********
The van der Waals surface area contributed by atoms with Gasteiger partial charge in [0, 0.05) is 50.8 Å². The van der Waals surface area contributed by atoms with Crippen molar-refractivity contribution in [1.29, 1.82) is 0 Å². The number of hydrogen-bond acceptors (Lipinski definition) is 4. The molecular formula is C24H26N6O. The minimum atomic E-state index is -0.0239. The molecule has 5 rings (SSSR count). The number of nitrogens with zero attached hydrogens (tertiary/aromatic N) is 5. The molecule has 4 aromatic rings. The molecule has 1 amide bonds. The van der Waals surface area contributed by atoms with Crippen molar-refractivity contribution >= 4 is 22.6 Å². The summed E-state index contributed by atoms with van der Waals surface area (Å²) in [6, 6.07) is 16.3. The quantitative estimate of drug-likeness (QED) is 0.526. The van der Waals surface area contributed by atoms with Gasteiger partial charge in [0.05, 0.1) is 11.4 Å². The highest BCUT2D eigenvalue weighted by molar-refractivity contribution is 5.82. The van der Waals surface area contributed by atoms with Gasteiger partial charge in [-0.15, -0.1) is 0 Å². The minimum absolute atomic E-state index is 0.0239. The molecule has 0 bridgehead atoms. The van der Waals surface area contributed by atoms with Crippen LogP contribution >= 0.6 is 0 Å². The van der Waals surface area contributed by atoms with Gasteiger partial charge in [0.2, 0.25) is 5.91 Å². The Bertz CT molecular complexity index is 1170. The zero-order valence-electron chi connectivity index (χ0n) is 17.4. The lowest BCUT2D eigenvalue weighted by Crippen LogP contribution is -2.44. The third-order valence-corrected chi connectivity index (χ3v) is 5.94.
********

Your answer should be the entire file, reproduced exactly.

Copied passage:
The van der Waals surface area contributed by atoms with Gasteiger partial charge in [0, 0.05) is 50.8 Å². The van der Waals surface area contributed by atoms with Crippen molar-refractivity contribution in [1.29, 1.82) is 0 Å². The number of hydrogen-bond acceptors (Lipinski definition) is 4. The molecular formula is C24H26N6O. The minimum atomic E-state index is -0.0239. The molecule has 5 rings (SSSR count). The number of nitrogens with zero attached hydrogens (tertiary/aromatic N) is 5. The molecule has 4 aromatic rings. The molecule has 1 amide bonds. The van der Waals surface area contributed by atoms with Crippen molar-refractivity contribution >= 4 is 22.6 Å². The summed E-state index contributed by atoms with van der Waals surface area (Å²) in [6, 6.07) is 16.3. The quantitative estimate of drug-likeness (QED) is 0.526. The van der Waals surface area contributed by atoms with Gasteiger partial charge in [0.05, 0.1) is 11.4 Å². The highest BCUT2D eigenvalue weighted by molar-refractivity contribution is 5.82. The van der Waals surface area contributed by atoms with Gasteiger partial charge in [-0.15, -0.1) is 0 Å². The minimum absolute atomic E-state index is 0.0239. The molecule has 0 bridgehead atoms. The van der Waals surface area contributed by atoms with Crippen LogP contribution >= 0.6 is 0 Å². The van der Waals surface area contributed by atoms with Gasteiger partial charge in [0.2, 0.25) is 5.91 Å². The Bertz CT molecular complexity index is 1170. The zero-order valence-electron chi connectivity index (χ0n) is 17.4. The lowest BCUT2D eigenvalue weighted by Crippen LogP contribution is -2.44. The third-order valence-corrected chi connectivity index (χ3v) is 5.94.